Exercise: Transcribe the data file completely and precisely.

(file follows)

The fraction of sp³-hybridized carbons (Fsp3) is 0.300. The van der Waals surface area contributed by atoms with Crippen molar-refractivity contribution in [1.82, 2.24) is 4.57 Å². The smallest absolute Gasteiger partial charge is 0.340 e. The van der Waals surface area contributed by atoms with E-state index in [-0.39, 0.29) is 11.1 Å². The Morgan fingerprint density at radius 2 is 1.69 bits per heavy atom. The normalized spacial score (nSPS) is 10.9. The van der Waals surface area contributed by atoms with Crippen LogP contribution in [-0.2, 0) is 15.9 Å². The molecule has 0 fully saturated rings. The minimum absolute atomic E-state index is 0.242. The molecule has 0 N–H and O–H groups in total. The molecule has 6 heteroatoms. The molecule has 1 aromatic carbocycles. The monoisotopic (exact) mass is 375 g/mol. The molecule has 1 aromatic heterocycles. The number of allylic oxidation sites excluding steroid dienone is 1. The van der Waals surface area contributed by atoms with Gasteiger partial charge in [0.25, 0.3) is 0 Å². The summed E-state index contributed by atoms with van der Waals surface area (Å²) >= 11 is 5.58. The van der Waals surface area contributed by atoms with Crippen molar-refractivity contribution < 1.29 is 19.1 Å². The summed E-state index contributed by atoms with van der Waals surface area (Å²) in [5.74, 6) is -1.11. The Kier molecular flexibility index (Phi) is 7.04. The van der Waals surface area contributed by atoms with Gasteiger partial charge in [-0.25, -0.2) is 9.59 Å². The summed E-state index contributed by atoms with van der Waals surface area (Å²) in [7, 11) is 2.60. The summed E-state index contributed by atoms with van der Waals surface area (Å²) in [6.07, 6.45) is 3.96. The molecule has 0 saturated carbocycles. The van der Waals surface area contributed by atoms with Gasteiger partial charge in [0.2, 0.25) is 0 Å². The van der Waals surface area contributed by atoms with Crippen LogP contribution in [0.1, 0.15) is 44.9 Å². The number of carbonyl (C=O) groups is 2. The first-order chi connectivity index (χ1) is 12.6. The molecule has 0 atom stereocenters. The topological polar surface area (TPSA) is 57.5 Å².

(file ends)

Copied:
The fraction of sp³-hybridized carbons (Fsp3) is 0.300. The van der Waals surface area contributed by atoms with Crippen molar-refractivity contribution in [1.82, 2.24) is 4.57 Å². The smallest absolute Gasteiger partial charge is 0.340 e. The van der Waals surface area contributed by atoms with E-state index in [-0.39, 0.29) is 11.1 Å². The Morgan fingerprint density at radius 2 is 1.69 bits per heavy atom. The normalized spacial score (nSPS) is 10.9. The van der Waals surface area contributed by atoms with Crippen LogP contribution in [-0.2, 0) is 15.9 Å². The molecule has 0 fully saturated rings. The minimum absolute atomic E-state index is 0.242. The molecule has 0 N–H and O–H groups in total. The molecule has 6 heteroatoms. The molecule has 1 aromatic carbocycles. The monoisotopic (exact) mass is 375 g/mol. The molecule has 1 aromatic heterocycles. The number of allylic oxidation sites excluding steroid dienone is 1. The van der Waals surface area contributed by atoms with Gasteiger partial charge in [0.25, 0.3) is 0 Å². The summed E-state index contributed by atoms with van der Waals surface area (Å²) >= 11 is 5.58. The van der Waals surface area contributed by atoms with Crippen molar-refractivity contribution < 1.29 is 19.1 Å². The summed E-state index contributed by atoms with van der Waals surface area (Å²) in [5.74, 6) is -1.11. The Kier molecular flexibility index (Phi) is 7.04. The van der Waals surface area contributed by atoms with Gasteiger partial charge in [-0.25, -0.2) is 9.59 Å². The summed E-state index contributed by atoms with van der Waals surface area (Å²) in [7, 11) is 2.60. The summed E-state index contributed by atoms with van der Waals surface area (Å²) in [6.07, 6.45) is 3.96. The molecule has 0 saturated carbocycles. The van der Waals surface area contributed by atoms with Gasteiger partial charge in [0.2, 0.25) is 0 Å². The van der Waals surface area contributed by atoms with Crippen LogP contribution in [0.1, 0.15) is 44.9 Å². The number of carbonyl (C=O) groups is 2. The first-order chi connectivity index (χ1) is 12.6. The molecule has 0 atom stereocenters. The topological polar surface area (TPSA) is 57.5 Å².